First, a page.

In Ireland, you cannot get motorcycle insurance until you have taken a 2-day basic training course called Initial Basic Training (IBT). While I understand (and agree with) the logic of this and the course itself was pretty good (one day in the classroom and one day out riding a bike), I found the cost to be extremely expensive at a whopping €495.
If you have been driving a car (on a full driving license) for some time, contrary to some beliefs, this does not give you an exemption from needing to complete the IBT.
The IBT certificate is only initially valid for 2 years but will be eligible for an extension if you had applied for (or attempted) the full driving test within that period of time.
Depending on the motorbike you plan to use, you may (or may not) need to register it. Most new or second-hand bikes will already be registered for you but, in my case, I had to re-register my bike as it had not been road legal for almost 30 years (and had long since been archived by the relevant Government transport authorities).
Re-registering a bike has a nominal cost of €12 but requires some official paperwork to be signed and stamped by a local Police department official, which can take extra time.
All motorised vehicles in Ireland are required to pay a motor tax before legally being allowed onto public roads. The cost, which recurs annually, depends on your vehicle type and engine size or emissions but is significantly cheaper for vintage vehicles (e.g. €35 per year). Apart from the bike being formally registered, there are no other prerequisites for paying the motor tax, which can be done online at https://www.motortax.ie.
The final step to being allowed onto a public road is to get your bike (and yourself) insured. Again, the cost here depends on your age, driving experience, motorcycle type/size/value etc. However, you cannot get motorcycle insurance until you have completed the Initial Basic Training above.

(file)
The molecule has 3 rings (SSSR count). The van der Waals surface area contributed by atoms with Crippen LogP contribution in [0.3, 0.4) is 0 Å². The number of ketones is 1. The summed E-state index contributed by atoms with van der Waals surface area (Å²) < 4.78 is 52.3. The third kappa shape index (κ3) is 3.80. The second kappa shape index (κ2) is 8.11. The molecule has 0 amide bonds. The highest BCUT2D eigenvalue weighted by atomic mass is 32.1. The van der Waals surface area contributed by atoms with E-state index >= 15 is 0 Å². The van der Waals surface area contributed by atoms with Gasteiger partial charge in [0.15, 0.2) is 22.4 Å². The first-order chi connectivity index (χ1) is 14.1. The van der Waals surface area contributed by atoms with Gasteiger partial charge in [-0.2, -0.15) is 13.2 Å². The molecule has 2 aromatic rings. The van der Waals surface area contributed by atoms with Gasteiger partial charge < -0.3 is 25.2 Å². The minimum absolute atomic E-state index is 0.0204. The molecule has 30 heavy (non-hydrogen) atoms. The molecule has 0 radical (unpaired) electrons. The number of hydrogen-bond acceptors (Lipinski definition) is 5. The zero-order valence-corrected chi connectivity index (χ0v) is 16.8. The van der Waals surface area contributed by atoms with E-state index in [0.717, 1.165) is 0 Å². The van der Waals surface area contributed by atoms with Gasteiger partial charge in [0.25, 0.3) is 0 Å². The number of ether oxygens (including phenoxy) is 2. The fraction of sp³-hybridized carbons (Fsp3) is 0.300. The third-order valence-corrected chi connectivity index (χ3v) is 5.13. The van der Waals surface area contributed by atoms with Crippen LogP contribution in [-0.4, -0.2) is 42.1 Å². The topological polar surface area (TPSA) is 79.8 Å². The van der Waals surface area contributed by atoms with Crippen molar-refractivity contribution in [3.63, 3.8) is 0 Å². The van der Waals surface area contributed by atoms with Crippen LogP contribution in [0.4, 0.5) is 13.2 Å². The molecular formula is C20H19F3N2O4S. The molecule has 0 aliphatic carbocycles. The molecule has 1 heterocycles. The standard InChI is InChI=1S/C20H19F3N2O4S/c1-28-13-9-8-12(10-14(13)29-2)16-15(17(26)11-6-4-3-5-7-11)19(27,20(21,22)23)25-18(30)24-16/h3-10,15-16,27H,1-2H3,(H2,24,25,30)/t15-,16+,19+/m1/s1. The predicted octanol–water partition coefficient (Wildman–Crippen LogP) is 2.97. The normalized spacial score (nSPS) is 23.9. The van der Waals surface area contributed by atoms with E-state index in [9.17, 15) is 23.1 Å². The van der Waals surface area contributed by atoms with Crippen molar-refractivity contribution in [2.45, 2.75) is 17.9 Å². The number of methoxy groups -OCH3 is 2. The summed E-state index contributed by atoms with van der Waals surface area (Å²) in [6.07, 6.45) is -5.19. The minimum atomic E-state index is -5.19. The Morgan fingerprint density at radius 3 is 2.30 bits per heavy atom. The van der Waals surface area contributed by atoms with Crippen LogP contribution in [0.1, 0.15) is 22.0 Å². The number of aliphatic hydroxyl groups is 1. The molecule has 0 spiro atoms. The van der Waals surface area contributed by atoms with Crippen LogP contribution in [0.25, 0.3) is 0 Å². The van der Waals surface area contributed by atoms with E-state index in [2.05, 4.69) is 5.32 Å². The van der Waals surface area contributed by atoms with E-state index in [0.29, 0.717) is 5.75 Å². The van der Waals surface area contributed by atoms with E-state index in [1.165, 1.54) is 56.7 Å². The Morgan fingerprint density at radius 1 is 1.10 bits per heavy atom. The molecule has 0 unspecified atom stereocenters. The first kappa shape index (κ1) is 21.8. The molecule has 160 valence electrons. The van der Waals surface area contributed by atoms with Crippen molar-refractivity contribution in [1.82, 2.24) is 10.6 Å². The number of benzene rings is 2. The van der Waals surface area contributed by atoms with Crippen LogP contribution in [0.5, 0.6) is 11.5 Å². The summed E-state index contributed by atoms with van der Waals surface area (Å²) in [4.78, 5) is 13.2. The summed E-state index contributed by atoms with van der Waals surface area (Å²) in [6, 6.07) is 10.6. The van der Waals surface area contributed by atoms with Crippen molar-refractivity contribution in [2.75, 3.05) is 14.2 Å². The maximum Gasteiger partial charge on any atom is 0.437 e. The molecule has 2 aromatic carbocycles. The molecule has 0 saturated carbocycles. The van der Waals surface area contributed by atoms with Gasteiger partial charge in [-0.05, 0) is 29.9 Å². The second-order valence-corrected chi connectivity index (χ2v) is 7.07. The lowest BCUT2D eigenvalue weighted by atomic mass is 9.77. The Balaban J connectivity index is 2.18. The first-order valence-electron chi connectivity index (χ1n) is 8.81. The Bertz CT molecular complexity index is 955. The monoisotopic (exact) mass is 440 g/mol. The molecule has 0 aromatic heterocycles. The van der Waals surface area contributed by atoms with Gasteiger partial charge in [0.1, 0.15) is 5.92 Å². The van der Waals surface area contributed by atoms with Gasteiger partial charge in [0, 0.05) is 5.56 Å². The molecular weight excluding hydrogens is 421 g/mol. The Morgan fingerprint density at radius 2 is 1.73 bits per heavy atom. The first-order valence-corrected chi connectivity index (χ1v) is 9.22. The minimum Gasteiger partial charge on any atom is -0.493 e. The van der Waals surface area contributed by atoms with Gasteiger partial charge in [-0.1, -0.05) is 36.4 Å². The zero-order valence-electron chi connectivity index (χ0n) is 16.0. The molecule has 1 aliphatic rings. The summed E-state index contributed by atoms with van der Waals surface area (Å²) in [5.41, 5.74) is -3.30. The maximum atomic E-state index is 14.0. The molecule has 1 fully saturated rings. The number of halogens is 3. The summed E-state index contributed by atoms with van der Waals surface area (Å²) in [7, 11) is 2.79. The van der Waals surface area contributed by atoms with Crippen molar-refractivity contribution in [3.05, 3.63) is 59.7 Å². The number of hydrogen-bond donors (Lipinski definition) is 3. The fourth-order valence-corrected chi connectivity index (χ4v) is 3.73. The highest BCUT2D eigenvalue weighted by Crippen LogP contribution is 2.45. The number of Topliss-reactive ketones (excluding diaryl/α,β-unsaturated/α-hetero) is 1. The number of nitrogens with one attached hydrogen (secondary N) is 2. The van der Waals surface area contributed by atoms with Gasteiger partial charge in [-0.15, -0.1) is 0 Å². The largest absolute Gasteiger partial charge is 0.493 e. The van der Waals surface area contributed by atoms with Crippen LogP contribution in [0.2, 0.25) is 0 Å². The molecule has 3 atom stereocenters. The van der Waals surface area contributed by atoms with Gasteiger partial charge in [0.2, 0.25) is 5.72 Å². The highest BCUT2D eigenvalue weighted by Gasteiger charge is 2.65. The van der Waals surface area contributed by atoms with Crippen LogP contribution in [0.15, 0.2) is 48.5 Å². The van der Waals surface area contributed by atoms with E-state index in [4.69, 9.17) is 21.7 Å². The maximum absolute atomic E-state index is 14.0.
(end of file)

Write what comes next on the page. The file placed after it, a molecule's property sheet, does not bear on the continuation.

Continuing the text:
You should not take to the public roads unless you are wearing suitable protective clothing. As I understand it, in Ireland, the only legal requirement here is a helmet but the importance of proper bike gear was outlined in a very practical way during Day 1 of the Initial Basic Training:
If you are involved in a biking incident at 30km/h, where you come off your bike and slide to a stop on the ground, while the chances of a fatal injury are low, the chances of needing time off work to recover are very high. In that regard, the difference between wearing proper protective clothing or not could be 6 days out of work (with gear) or 6 months out of work (without gear). You decide!
The cost of proper bike gear was also something I’d not fully understood beforehand and it’s not cheap either. Here’s a summary of what I bought, along with indicative costs:
- Helmet: €80
- Jacket: €180
- Boots: €125
- Waterproof Pants: €100
- Gloves: €35
- Hi-vis Vest (with L sign): €25
The brands/styles I purchased were entry-level in most cases but I did choose to pay a little extra for the boots, jacket and (open faced) helmet as I felt they suited the era of my bike.
While your costs may vary, here is a summary of the total costs I incurred en route to my first trip:
- Driver Theory Test: €45
- Learner Permit: €35
- Initial Basic Training: €495
- Registration: €12
- Motor Tax: €35
- Insurance: €280
- Bike Gear: €550
Clearly, you need to factor in the cost of the motorcycle itself, but the additional costs on top of that, to get your bike (and yourself) legally onto the roads, could easily exceed €1,500.
Once you’ve been riding for a while, you should consider taking the full Driving Test. If successful, this would reduce your insurance costs, allow you to carry passengers and eliminate the need to wear the hi-vis “L” vest.
While you are free to take the test without any formal lessons, I would recommend you take some lessons beforehand to help eliminate any bad habits you may have picked up and to get you generally “test ready”. The lessons may also help ensure you only ever have to take the test once.